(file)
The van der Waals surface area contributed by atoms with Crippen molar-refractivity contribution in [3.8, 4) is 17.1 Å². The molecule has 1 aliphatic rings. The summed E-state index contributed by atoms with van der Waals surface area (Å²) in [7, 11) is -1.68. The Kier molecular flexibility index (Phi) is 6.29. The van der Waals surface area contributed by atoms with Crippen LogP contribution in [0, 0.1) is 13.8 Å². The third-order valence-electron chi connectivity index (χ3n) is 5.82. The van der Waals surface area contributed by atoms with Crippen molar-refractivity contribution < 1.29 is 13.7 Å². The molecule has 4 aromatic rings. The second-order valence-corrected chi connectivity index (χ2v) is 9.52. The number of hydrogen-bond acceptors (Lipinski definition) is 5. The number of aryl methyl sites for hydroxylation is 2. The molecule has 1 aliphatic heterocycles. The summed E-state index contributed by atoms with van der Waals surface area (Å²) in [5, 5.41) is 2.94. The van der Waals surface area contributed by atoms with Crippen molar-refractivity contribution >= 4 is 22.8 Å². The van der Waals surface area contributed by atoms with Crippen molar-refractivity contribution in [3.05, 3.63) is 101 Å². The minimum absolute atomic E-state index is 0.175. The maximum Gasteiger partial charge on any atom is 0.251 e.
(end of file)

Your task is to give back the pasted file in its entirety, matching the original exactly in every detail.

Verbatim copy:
The van der Waals surface area contributed by atoms with Crippen molar-refractivity contribution in [3.8, 4) is 17.1 Å². The molecule has 1 aliphatic rings. The summed E-state index contributed by atoms with van der Waals surface area (Å²) in [7, 11) is -1.68. The Kier molecular flexibility index (Phi) is 6.29. The van der Waals surface area contributed by atoms with Crippen LogP contribution in [0, 0.1) is 13.8 Å². The third-order valence-electron chi connectivity index (χ3n) is 5.82. The van der Waals surface area contributed by atoms with Crippen molar-refractivity contribution < 1.29 is 13.7 Å². The molecule has 4 aromatic rings. The second-order valence-corrected chi connectivity index (χ2v) is 9.52. The number of hydrogen-bond acceptors (Lipinski definition) is 5. The number of aryl methyl sites for hydroxylation is 2. The molecule has 1 aliphatic heterocycles. The summed E-state index contributed by atoms with van der Waals surface area (Å²) in [5, 5.41) is 2.94. The van der Waals surface area contributed by atoms with Crippen molar-refractivity contribution >= 4 is 22.8 Å². The van der Waals surface area contributed by atoms with Crippen molar-refractivity contribution in [3.05, 3.63) is 101 Å². The minimum absolute atomic E-state index is 0.175. The maximum Gasteiger partial charge on any atom is 0.251 e.